I went to the airport to pick up a student from France who will attend my institution as an international student this year. It thrilled me to have been chosen to do this task because this year marks 30 years (!) since I ventured off to France for my semester abroad in Nantes. I remember what that was like—knowing no one at all, navigating an unknown public transport system, eating foods I had never seen or tasted before, and, oh, THE LANGUAGE!!!
Oui, I had studied French for 6 ½ years by then. Like a typical student in the midwestern United States, I started in ninth grade and took four years of French in secondary school. When I went to college I continued on in French and decided to become a French major as a sophomore. I was a mean conjugating and memorizing machine! When I packed my giant suitcase for Nantes that snowy January day, I had no idea what I was about to hear 20 hours later when I disembarked in France.
Hungry upon arrival in Nantes, I went into a café looking for food. I quickly realized that I did not know how to order! I had never taken a performance assessment for which I might simulate a possible conversation in a restaurant setting. So, I pointed at the item I wanted to order and got the job done. Later that evening when I arrived in my host family’s home, family members asked me questions about myself (I think!) and my preferences for food (I think!). They also showed me my room and how the crank for the shutters worked—I understood the gist of the message via gesture.
I could have sworn that the language I heard that day had absolutely no relation to language I had learned in school. My host mother would pass a platter of food to me and ask T’en veux?. I was mystified. What could she be saying to me that was two syllables long? I had always thought that t’ was the pronoun te, but that didn’t seem to make sense. Eventually I figured out that what my grammarian ears were expecting for this question was either En veux-tu? or Est-ce que tu en veux?. But, guess what? These were not the question word orders that my host family tended to use at home, and the French contract words just like we do in English to make them faster to say. They more often used the word order of a regular sentence with intonation to mark it as a question in informal settings. Alright, so the language I learned was indeed related to the language I was now hearing, it’s just that I had only learned part of the language in school!
On my path as a language educator, I often think back to how I learned French as a second language. I loved my French teachers and French classes, but what was missing in decades past was the authentic language piece. Would anyone dare tell Stromae that Papa, où t’es? is not a valid question in French? I propose the following principles to guide authenticity in language teaching.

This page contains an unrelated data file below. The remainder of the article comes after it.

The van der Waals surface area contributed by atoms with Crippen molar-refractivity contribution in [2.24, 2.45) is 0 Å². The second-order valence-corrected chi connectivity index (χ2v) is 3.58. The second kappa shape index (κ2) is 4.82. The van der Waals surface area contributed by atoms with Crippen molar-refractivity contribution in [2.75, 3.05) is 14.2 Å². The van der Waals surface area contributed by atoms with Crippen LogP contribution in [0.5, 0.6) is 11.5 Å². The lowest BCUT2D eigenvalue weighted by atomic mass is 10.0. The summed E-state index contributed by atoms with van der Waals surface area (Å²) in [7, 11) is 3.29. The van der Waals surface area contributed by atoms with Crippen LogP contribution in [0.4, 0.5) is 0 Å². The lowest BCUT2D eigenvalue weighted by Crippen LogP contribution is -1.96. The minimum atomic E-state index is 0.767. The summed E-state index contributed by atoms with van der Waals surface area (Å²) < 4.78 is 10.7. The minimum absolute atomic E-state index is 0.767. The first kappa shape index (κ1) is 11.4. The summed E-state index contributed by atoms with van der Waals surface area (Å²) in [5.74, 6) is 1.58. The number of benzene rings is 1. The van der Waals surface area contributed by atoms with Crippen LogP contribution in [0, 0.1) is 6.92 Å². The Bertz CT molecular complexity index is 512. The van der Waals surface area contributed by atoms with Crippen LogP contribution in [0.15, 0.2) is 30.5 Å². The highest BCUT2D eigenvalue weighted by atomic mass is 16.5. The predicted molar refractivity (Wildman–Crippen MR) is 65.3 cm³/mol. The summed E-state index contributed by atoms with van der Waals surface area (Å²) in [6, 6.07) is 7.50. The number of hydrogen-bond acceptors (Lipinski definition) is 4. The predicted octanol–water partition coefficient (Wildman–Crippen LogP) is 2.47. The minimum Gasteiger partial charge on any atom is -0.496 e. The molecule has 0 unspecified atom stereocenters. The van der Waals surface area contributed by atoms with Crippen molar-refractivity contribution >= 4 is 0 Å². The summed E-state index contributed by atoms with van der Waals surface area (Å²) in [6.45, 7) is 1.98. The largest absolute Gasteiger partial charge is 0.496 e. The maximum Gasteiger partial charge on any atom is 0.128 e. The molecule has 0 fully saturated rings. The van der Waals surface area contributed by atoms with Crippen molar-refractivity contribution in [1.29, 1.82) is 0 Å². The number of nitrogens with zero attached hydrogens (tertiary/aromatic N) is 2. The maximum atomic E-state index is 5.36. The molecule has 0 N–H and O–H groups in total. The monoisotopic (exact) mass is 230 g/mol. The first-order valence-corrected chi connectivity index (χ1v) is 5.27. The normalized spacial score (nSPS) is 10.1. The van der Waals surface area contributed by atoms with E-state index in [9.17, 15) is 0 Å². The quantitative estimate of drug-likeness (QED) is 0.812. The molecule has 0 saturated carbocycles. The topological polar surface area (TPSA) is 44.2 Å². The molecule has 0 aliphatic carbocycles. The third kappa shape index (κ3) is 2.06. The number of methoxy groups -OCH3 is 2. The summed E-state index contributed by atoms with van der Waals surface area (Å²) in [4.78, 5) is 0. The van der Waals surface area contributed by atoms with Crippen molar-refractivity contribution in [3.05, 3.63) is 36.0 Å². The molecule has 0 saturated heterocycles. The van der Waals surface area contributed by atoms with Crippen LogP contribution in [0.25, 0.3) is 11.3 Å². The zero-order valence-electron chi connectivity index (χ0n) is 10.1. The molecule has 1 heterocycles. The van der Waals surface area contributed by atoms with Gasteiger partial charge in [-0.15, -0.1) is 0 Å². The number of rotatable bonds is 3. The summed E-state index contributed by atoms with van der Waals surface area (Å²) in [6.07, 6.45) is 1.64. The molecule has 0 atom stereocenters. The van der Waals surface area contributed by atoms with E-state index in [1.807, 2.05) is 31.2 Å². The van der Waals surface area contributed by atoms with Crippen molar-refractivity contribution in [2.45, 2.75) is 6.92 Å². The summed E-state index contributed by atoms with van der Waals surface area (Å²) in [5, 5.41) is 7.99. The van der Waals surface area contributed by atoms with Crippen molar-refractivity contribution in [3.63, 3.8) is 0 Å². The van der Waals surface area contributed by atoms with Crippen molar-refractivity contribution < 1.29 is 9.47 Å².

Basic Principles about Authentic Language
Native speakers set the norm for their language.
Any formal or informal, written or oral language form used by native speakers is “correct”. These are examples of the real-world, living language.
The appropriateness of a language form depends on its context.
All real-world language forms occur in contexts. Native speakers speak to friends and family at home or in public, they leave voicemails, talk to each other on the phone or online, make speeches in class or at work, and create videos with voiceover. Native speakers also text each other, comment on online posts, write blogs, send emails, and write papers. Each of these tasks calls for certain language forms. Proficiency in a language means that one is able to select appropriate forms for the task.
Language forms for daily life interactions and communication are useful and valid for students, as are formal, traditional tasks.
In order to be able to make appropriate language selections in oral and written tasks, students need exposure to and experience working with different language registers and varied tasks. Performance assessments in the three communicative modes in the form of real-world language tasks lead students on their journeys in proficiency.
My language learning story turned out just fine. I kept working at it and eventually became proficient in French. The best part about it is that I learned just about all of my oral language forms in actual, real-life contexts in a target language culture. Our students have the chance to proceed through the authentic language learning process from earlier on and also more efficiently, starting in our classrooms with authentic language tasks right from the outset.
Dr. Elizabeth Zwanziger’s passion for languages began during an under-graduate semester abroad through Luther College, where she quickly discovered that oral language is distinctly different from the written language in textbooks. Her interest in oral language continued to develop while teaching world language with a communicative approach and while completing a Master’s at the University of Missouri in the Department of Romance Languages. Through her Ph.D. work in Applied Linguistics at Boston University, she was able to study language development across various languages, including French, Spanish, German, Latin, and Inuktitut. This work continues to inform her instruction in both world language and teacher education courses at the University of Northern Iowa.